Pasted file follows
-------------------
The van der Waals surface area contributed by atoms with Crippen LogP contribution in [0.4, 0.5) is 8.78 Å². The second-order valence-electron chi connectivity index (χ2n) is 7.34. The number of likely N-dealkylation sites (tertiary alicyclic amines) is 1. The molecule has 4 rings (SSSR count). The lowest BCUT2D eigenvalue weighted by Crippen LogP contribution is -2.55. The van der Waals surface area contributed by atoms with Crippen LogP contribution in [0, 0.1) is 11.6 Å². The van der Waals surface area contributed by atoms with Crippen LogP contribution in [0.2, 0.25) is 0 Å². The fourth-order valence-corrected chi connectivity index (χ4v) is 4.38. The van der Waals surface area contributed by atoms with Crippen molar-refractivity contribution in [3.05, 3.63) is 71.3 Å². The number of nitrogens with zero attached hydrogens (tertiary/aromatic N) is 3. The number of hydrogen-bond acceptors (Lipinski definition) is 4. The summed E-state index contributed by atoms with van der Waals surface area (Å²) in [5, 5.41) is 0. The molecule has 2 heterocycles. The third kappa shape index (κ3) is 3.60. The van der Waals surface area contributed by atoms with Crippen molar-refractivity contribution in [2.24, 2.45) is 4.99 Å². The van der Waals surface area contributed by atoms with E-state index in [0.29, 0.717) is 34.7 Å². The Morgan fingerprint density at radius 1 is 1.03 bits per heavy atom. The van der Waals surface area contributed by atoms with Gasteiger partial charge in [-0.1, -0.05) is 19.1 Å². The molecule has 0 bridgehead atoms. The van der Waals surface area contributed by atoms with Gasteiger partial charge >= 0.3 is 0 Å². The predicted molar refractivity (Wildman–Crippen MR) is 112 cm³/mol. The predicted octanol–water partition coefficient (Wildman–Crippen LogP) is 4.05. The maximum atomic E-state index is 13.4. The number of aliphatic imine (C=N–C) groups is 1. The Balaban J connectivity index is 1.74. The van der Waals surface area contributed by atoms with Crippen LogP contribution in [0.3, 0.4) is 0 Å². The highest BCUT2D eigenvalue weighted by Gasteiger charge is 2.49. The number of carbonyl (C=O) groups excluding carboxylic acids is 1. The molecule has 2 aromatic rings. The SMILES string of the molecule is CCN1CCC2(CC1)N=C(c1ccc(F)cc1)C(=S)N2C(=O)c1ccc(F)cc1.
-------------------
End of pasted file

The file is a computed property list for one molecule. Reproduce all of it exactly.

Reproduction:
The van der Waals surface area contributed by atoms with Crippen LogP contribution in [0.4, 0.5) is 8.78 Å². The second-order valence-electron chi connectivity index (χ2n) is 7.34. The number of likely N-dealkylation sites (tertiary alicyclic amines) is 1. The molecule has 4 rings (SSSR count). The lowest BCUT2D eigenvalue weighted by Crippen LogP contribution is -2.55. The van der Waals surface area contributed by atoms with Crippen LogP contribution in [0, 0.1) is 11.6 Å². The van der Waals surface area contributed by atoms with Crippen LogP contribution in [0.2, 0.25) is 0 Å². The fourth-order valence-corrected chi connectivity index (χ4v) is 4.38. The van der Waals surface area contributed by atoms with Crippen molar-refractivity contribution in [3.05, 3.63) is 71.3 Å². The number of nitrogens with zero attached hydrogens (tertiary/aromatic N) is 3. The number of hydrogen-bond acceptors (Lipinski definition) is 4. The summed E-state index contributed by atoms with van der Waals surface area (Å²) in [5, 5.41) is 0. The molecule has 2 heterocycles. The third kappa shape index (κ3) is 3.60. The van der Waals surface area contributed by atoms with Crippen molar-refractivity contribution in [2.24, 2.45) is 4.99 Å². The van der Waals surface area contributed by atoms with E-state index in [0.29, 0.717) is 34.7 Å². The Morgan fingerprint density at radius 1 is 1.03 bits per heavy atom. The van der Waals surface area contributed by atoms with Gasteiger partial charge in [-0.1, -0.05) is 19.1 Å². The molecule has 0 bridgehead atoms. The van der Waals surface area contributed by atoms with Gasteiger partial charge >= 0.3 is 0 Å². The predicted molar refractivity (Wildman–Crippen MR) is 112 cm³/mol. The predicted octanol–water partition coefficient (Wildman–Crippen LogP) is 4.05. The maximum atomic E-state index is 13.4. The number of aliphatic imine (C=N–C) groups is 1. The Balaban J connectivity index is 1.74. The van der Waals surface area contributed by atoms with Crippen LogP contribution in [0.3, 0.4) is 0 Å². The highest BCUT2D eigenvalue weighted by Gasteiger charge is 2.49. The number of carbonyl (C=O) groups excluding carboxylic acids is 1. The molecule has 2 aromatic rings. The SMILES string of the molecule is CCN1CCC2(CC1)N=C(c1ccc(F)cc1)C(=S)N2C(=O)c1ccc(F)cc1.